The peak season of professional horse racing breaks from the gate this Saturday at 6:24PM, as 20 thoroughbreds contend nose-to-nose down to the wire for the 142nd Kentucky Derby, at Churchill Downs racetrack in Louisville, Kentucky. Read More ›

Hamilton, An American Musical: A Reading and Resource List

Why was Hamilton so important that he deserves recognition today? Find books and resources on the “10-dollar founding father without a father.”Read More ›

Live from the Reading Room: Arturo Schomburg to Langston Hughes

Today’s letter features correspondence between Arturo Alfonso Schomburg and Langston Hughes. In the excerpt below, Schomburg speaks with Hughes regarding acquisitions for The Division of Negro Literature, History and Prints—the forerunner to today’s Schomburg Center.Read More ›

Paranoia, the Devil, and Witchcraft: Books on the Salem Witch Trials

Why did this happen and how could it have happened? You’ll have to read the accounts, the theories and stories and figure that part out for yourself. The following are recommended nonfiction and fiction books on the topic from children’s, YA and adult collections.Read More ›

The Olive Branch and the Declaration of Independence

Was the Declaration of Independence really necessary? Or was it widely understood by the end of 1775 that the American colonies were already engaged in a war for independence? The key to answering these questions about July 4, 1776 begins with the events of July 5, 1775, when the Second Continental Congress approved the Olive Branch Petition.Read More ›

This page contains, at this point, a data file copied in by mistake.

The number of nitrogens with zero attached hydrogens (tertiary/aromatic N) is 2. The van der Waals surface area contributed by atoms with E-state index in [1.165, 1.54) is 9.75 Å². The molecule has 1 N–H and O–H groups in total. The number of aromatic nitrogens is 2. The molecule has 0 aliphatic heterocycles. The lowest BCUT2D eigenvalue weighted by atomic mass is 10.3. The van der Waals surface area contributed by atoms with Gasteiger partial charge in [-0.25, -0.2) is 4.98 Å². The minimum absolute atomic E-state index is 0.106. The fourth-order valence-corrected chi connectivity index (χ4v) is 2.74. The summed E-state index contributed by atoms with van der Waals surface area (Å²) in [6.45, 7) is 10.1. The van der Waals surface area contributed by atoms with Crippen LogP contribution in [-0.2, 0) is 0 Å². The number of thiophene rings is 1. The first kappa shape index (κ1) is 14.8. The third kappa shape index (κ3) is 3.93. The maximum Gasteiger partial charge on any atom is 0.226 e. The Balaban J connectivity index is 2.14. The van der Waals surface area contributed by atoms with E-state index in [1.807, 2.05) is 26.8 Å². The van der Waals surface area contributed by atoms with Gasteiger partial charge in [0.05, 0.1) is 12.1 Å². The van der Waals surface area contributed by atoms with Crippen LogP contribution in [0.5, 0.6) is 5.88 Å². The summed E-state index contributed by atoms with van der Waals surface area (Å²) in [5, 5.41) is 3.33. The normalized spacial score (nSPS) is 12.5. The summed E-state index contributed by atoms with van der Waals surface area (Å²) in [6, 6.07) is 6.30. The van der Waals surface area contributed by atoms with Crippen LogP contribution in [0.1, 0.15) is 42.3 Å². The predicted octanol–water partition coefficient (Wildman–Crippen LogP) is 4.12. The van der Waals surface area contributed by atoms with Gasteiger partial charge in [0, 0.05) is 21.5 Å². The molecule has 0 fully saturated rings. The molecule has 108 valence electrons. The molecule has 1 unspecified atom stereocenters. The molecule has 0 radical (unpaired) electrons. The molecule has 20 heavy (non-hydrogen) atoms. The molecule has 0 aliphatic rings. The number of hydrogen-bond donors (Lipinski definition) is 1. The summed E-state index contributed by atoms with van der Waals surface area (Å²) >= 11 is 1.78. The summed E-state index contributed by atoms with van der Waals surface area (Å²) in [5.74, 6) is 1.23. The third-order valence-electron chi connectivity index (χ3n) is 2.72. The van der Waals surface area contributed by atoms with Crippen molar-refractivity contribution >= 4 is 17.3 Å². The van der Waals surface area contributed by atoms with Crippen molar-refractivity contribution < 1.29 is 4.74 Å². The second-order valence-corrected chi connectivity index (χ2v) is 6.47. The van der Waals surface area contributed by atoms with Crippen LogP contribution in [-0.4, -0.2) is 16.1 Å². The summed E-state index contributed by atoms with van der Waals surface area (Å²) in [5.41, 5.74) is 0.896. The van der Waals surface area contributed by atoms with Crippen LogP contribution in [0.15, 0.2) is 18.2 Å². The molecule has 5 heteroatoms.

Clustered Resources on the California Gold Rush

Whether you are an educator looking to diversify your lesson plans or a parent helping your child select materials for their upcoming report, clustering is a fun way to delve into any topic.Read More ›

Remembering (the Hardly Trivial) Sam Houston: Rare Texana at the Library

April 21 is the anniversary of the Battle of San Jacinto. As any grade school student in the Lone Star State will proudly tell you, the leader of the Texan forces was Samuel “Sam” Houston, a.k.a. the President of the Republic of Texas. He is well-represented in NYPL's collection of Texana.Read More ›

The Arm That Clutched the Torch: The Statue of Liberty’s Campaign for a Pedestal

France proposed to bestow the Statue of Liberty to the United States, while Americans were asked to fundraise for its pedestal. The plan to raise money? Her arm went on tour.Read More ›

The Union Remembers Lincoln

Upon learning of the president’s death, the nation responded with shock, confusion, outrage, and sorrow. This tumultuous period was captured by the printing and photography of the time: both in immediate ephemera and later, more contemplative works. Read More ›

Ben Franklin on Cooking Turkey... with Electricity

The options for cooking a turkey are seemingly endless, but leave it to founding father Benjamin Franklin to invent one more — electrocution.Read More ›